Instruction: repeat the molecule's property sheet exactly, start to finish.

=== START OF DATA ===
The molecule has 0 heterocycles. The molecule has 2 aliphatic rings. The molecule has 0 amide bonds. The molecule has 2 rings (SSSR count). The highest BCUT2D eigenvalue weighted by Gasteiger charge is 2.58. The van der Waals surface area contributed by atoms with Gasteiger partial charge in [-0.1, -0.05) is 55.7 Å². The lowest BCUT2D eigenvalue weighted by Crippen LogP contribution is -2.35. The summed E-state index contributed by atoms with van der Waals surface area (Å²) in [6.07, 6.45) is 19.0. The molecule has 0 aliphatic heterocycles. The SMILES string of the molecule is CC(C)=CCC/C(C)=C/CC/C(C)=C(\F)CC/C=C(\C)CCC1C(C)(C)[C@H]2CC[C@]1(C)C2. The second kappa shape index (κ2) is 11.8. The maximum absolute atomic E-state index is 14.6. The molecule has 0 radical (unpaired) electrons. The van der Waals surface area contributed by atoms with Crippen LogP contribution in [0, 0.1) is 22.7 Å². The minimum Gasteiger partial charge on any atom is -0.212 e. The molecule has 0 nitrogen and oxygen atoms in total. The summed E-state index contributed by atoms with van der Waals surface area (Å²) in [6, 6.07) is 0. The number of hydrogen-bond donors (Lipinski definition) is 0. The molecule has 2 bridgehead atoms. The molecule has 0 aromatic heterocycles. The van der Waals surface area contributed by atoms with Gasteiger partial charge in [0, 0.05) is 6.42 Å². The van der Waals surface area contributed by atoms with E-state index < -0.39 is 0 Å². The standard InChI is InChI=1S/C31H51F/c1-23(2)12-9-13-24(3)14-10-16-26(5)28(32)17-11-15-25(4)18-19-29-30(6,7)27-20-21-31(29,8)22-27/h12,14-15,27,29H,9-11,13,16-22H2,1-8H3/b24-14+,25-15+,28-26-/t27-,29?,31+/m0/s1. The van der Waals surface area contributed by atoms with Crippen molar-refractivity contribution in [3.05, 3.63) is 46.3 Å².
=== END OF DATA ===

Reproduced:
The molecule has 0 heterocycles. The molecule has 2 aliphatic rings. The molecule has 0 amide bonds. The molecule has 2 rings (SSSR count). The highest BCUT2D eigenvalue weighted by Gasteiger charge is 2.58. The van der Waals surface area contributed by atoms with Gasteiger partial charge in [-0.1, -0.05) is 55.7 Å². The lowest BCUT2D eigenvalue weighted by Crippen LogP contribution is -2.35. The summed E-state index contributed by atoms with van der Waals surface area (Å²) in [6.07, 6.45) is 19.0. The molecule has 0 aliphatic heterocycles. The SMILES string of the molecule is CC(C)=CCC/C(C)=C/CC/C(C)=C(\F)CC/C=C(\C)CCC1C(C)(C)[C@H]2CC[C@]1(C)C2. The second kappa shape index (κ2) is 11.8. The maximum absolute atomic E-state index is 14.6. The molecule has 0 radical (unpaired) electrons. The van der Waals surface area contributed by atoms with Crippen LogP contribution in [0, 0.1) is 22.7 Å². The minimum Gasteiger partial charge on any atom is -0.212 e. The molecule has 0 nitrogen and oxygen atoms in total. The summed E-state index contributed by atoms with van der Waals surface area (Å²) in [6, 6.07) is 0. The number of hydrogen-bond donors (Lipinski definition) is 0. The molecule has 2 bridgehead atoms. The molecule has 0 aromatic heterocycles. The van der Waals surface area contributed by atoms with Gasteiger partial charge in [0, 0.05) is 6.42 Å². The van der Waals surface area contributed by atoms with E-state index < -0.39 is 0 Å². The standard InChI is InChI=1S/C31H51F/c1-23(2)12-9-13-24(3)14-10-16-26(5)28(32)17-11-15-25(4)18-19-29-30(6,7)27-20-21-31(29,8)22-27/h12,14-15,27,29H,9-11,13,16-22H2,1-8H3/b24-14+,25-15+,28-26-/t27-,29?,31+/m0/s1. The van der Waals surface area contributed by atoms with Crippen molar-refractivity contribution in [3.05, 3.63) is 46.3 Å².